• Accommodations: Accommodation options in Alaska cater to a wide range of budgets and travel styles. In major towns, hotels are an excellent choice for anyone seeking comfort and facilities. Lodges in isolated locations and near national parks offer a rustic experience and a distinctive Alaskan ambiance. Campsites and cabins provide travellers on a tight budget with a special opportunity to be close to nature. And finally, for those looking for a unique experience, seek out accommodations in converted trains, treehouses or historic cabins.
  • Denali National Park: Home to North America’s tallest peak, this park offers wildlife viewing, unmatched scenery, and great hiking trails.
  • Wrangell-St Elias National Park: Provides travellers with breathtaking mountain ranges, glaciers, and diverse wildlife.
  • Glacier Bay National Park: This must-visit location in Alaska's Inside Passage features nature wonders such as active tidewater glaciers, glacially carved fjords, and an abundance of wildlife.
  • Kenai Fjords National Park: Mostly reachable by water, this park boasts opportunities for kayaking and wildlife viewing as well as spectacular fjords and glaciers.
  • Aurora Borealis: Alaska is one of the best places to see the Northern Lights. The best time to experience the colourful skylights is from mid-August to mid-April. Prime viewing spots include Fairbanks, Talkeetna, and Denali National Park. Some of the cruise liners offer excursions/tours to give you the best possible chance of witnessing the Northern Lights.
  • Seward: Considered the gateway to Kenai Fjords National Park, some of the tourist options available here include glacier cruises, access to the Alaska SeaLife Centre and plenty of wildlife viewing opportunities.
  • Skagway: With its preserved buildings dating back to when the first few crumbles of gold were found in Bonanza Creek in 1896, today Skagway is a popular destination for outdoor enthusiasts. Tourists can paddle among snow-capped glacier peaks, observe bald eagles at Chilkat Bald Eagle Preserve, go on a round-trip ride in a historic parlour rail car to the White Pass Summit, and explore a variety of picturesque waterfalls.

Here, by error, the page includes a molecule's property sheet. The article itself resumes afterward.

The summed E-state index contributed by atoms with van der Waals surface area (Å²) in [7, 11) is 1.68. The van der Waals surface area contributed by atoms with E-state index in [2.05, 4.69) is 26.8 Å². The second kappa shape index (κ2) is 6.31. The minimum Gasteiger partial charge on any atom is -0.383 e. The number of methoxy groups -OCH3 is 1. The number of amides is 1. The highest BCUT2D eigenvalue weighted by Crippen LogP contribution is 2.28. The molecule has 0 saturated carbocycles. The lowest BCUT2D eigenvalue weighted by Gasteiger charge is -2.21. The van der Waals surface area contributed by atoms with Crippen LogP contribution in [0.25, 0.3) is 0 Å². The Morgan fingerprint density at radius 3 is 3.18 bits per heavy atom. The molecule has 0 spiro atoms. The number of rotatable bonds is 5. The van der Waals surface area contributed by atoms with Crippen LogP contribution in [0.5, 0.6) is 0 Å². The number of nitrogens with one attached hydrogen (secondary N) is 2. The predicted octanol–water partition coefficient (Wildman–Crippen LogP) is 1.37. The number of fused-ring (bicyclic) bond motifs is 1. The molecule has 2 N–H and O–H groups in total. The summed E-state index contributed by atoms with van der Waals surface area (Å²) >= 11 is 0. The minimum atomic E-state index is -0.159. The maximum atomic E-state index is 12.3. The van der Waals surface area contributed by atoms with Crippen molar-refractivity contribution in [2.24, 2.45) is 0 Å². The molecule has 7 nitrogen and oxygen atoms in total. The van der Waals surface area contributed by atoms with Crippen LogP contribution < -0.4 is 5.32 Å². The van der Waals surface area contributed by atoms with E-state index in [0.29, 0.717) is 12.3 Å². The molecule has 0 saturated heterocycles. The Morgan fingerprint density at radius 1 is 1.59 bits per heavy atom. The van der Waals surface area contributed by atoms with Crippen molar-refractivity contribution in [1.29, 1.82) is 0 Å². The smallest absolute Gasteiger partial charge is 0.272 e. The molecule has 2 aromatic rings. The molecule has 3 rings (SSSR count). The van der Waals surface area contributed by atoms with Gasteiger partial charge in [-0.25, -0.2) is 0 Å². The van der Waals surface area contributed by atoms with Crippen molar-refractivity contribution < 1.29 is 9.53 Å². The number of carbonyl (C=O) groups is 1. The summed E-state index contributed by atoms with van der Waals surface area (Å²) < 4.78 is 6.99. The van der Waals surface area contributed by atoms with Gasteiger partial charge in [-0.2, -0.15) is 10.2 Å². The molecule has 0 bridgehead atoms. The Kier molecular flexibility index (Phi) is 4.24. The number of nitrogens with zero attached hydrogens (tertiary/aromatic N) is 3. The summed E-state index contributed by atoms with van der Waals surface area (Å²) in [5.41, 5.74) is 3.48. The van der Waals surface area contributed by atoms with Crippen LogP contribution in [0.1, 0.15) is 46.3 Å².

• Juneau: Alaska's capital city, stuns visitors with its historical sites, whale-watching excursions, and views of Mendenhall Glacier. But, that is not all. For stunning views of the city and surrounding wilderness, take a beautiful tram ride up Mount Roberts or even stroll through the town's historic district with its vibrant colourful buildings, stores, and museums. For those seeking adventure, there are numerous trails winding through rainforests and mountains around Juneau, which are ideal for biking and hiking, or kayaking in Mendenhall Lake or the calm waters of Auke Bay.
  • Anchorage: The largest city in Alaska features museums, plenty of cultural experiences, shops and access to Denali National Park. Don’t forget to hop on a trolley tour to see key sites like the Alaska Railroad Depot and Lake Hood, the world's busiest floatplane base.

Adventuring in Alaska is amazing, but unexpected events can arise. Alaska's a wild place.  Travel insurance may protect you from trip cancellations, medical costs and even weather delays, which can help provide peace of mind so you can focus on enjoying the Last Frontier's beauty.

Travel insurance is underwritten by CUMIS General Insurance Company, a member of The Co-operators Group of Companies, administered by Allianz Global Assistance, which is a registered business name of AZGA Service Canada Inc.
Travel protected with Allianz Global Assistance